What happens in the unlikely event that Pakatan Rakyat (PR) wins and maintains control of the federal government after the 13th general election? This is a question which few people have tried to address systematically. In this article, I want to highlight what I think will be the five main challenges facing a PR federal government as a way to contextualise the policy options which such a government will have to address.
I have summarised these five main challenges into five “P”s: (i) Dealing with the “Past” (ii) Distributing “Power” between the federal and state governments (iii) Coming up with a new set of “Plans” in the economic, political and social arenas (iv) Focusing on a smaller number of “Priorities” which can be delivered within 100 days and one year and finally (v) Finding a set of “Procedures” to deal with disagreements within the PR coalition.
Having been in power for 55 years, there are bound to be a whole list of “legacy” issues which a new government has to figure out how to deal with. It would not be practical for a new federal government to conduct a massive witch hunt to weed out all those who have paid bribes to the previous government to obtain contracts, to find evidence to convict all BN politicians who have received bribes or have amassed wealth beyond their means or to sack all civil servants who have been complicit in corrupt dealings involving the previous government. But at the same time, it makes sense for a PR government to outline a clear set of rules with regard to how it will, for example, deal with dubious contracts which the government has signed with private companies. This is important because there is a great temptation for PR to blame the previous BN government for many of the problems that it will face when it is governing. Instead of blaming BN in an ad-hoc manner throughout its first term in government, it would be better for PR to outline a place to clear out the skeletons in the cupboard early in its tenure in power.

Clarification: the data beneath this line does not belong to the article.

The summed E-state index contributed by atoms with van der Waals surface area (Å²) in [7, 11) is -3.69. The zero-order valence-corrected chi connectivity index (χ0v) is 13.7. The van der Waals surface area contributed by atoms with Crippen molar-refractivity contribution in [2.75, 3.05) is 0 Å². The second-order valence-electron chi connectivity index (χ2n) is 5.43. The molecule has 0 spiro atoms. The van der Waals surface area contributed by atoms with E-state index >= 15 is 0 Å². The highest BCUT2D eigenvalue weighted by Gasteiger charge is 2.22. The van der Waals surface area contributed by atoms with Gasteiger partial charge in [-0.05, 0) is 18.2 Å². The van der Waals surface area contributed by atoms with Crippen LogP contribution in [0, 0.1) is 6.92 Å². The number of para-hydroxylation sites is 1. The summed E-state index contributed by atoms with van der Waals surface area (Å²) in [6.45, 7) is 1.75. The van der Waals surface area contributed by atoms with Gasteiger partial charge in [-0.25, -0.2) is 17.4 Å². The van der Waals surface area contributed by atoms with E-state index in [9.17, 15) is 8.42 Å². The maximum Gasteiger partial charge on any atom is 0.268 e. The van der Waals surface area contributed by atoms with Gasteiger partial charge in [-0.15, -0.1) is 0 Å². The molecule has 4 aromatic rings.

PR has already given some indication as to the contracts it will attempt to cancel or renegotiate when it comes to power, namely the contracts with toll operators and independent power producers. There are bound to be many other smaller contracts which are potentially disadvantageous to the government which could be renegotiated or cancelled. The criteria for contract renegotiation or cancellation need to be spelled out as soon as possible as a way of assuring the markets and the many companies which have large contracts with the government.
Similarly, PR needs to figure out the extent to which it wants to change the government procurements process. It will be a tricky balancing act since many of the current contractors have well established relationships with Umno who are also Malay entrepreneurs who will question PR’s commitment to protecting Malay entrepreneurship if they are cut off from these government contracts. At the same time, this also presents an opportunity to introduce open tender processes that could potentially save the government billions of ringgit in expenditure.
More than important than mere contracts is the fate of those who wrongly benefited from the awarding of these contracts and other government-related concessions and favours. To what extent will a PR government go after the likes of Tajudin Ramli, those involved in PKFZ, NFC and Scorpene submarine scandals? Will a PR government try to recover as much revenue as possible and will it try to convict the individuals involved in these scandals as well?